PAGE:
Tonight's lecture at Pushkin House, third installment I believe in the series "Russia's other culture: Science and technology in the 20th century" covered the cross-road between two subject matters that contributed more than a few of the modern myths, namely genetics and the Soviet union.
As expected, we ended up discussing Stalin's army of monkey-men.
The gentleman giving the talk, who's name, in good collectivist fashion, does not seems to appear on the venue's website, covered a large area of mainly Russian history, starting with the apparently proverbial Vernadsky to give us a quick insight first in 19th century agriculture and a few basics on evolutionary theory and it's precursors and offshoots, from Lamarck to saltation. His name was confirmed to be Simon Ings.
Peter Kropotkin, (1842-1921)
He concluded, and this turns out to be of particular interest for me, with a discussion of Kropotkin's interests in naturalism (of which I had no knowledge) and in particular in his savory introduction of the concept of mutual aid, in order to explain why do animals (and humans) collaborate to ensure their survival, in the face of the survival of fittest. As concept goes, individual might indeed compete to acquire limited resources but will cooperate when faced with their environment. Although the phenomenon can be commonly observed in many groups of animals, the question of "why" or "how" does this happens was apparently left unanswered, which as often ends up filled with vague enough notions to produce myths.
Followed a classy exposé of the developement of evolutionary theory, biology and ultimately genetics in Russia and the Soviet Union, from the academy of agricultural sciences and Vavilov to Pavlov, with the tragedies we came to expect from the Stalinian era.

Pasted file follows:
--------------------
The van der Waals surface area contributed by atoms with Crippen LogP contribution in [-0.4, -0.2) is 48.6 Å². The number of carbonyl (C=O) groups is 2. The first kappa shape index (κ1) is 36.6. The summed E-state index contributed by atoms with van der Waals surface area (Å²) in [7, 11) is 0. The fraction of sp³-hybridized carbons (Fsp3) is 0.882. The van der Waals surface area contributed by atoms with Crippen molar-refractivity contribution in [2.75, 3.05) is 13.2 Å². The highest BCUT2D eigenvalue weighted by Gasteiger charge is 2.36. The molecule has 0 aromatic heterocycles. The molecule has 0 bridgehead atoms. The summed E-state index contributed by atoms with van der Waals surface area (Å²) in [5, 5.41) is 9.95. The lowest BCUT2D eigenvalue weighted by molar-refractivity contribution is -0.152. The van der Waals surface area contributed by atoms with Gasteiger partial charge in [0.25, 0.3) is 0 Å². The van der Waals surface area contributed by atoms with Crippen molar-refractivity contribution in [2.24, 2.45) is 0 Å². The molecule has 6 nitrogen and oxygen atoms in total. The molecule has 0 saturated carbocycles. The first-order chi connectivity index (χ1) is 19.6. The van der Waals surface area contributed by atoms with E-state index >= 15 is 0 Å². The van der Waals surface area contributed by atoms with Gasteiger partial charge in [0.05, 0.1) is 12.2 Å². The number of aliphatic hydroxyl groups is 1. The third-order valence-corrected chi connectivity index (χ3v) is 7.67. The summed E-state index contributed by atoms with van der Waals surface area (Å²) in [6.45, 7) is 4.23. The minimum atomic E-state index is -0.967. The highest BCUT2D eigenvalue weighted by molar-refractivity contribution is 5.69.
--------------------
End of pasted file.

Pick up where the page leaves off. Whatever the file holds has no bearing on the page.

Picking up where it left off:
From the wealth of anecdotes, one deserve particularly to be reported: Ilya Ivanov revolutionized the russian agriculture by achieving the horse artificial insemination, multiplying the number of foal per stallion by no less than 25, which, for a rural country where the horse was still the main energy, meant a drastic improvement. Surfing the wave of his popularity he experimented with a variety of interspecies hyrids like the zebroid.
Eclyse, a German zebroid
After WW1 the development of vaccines required testings on monkeys and chimps in particular as their genome is so similar to the human one, and to further their biological experimentation Ivanov was sent to find monkeys around the world - He apparently convinced Lunacharsky, commissar to enlightenment, to extend this to an experimentation of breeding human-monkeys hybrids. Ivanov was allowed by the french government to buy some chimps and to conduct his experiments in French Guinea. According to Wikipedia, the monkeys inseminated failed at reaching pregnancy, and Ivanov was never allowed by the french government to inseminate humans with monkey semen.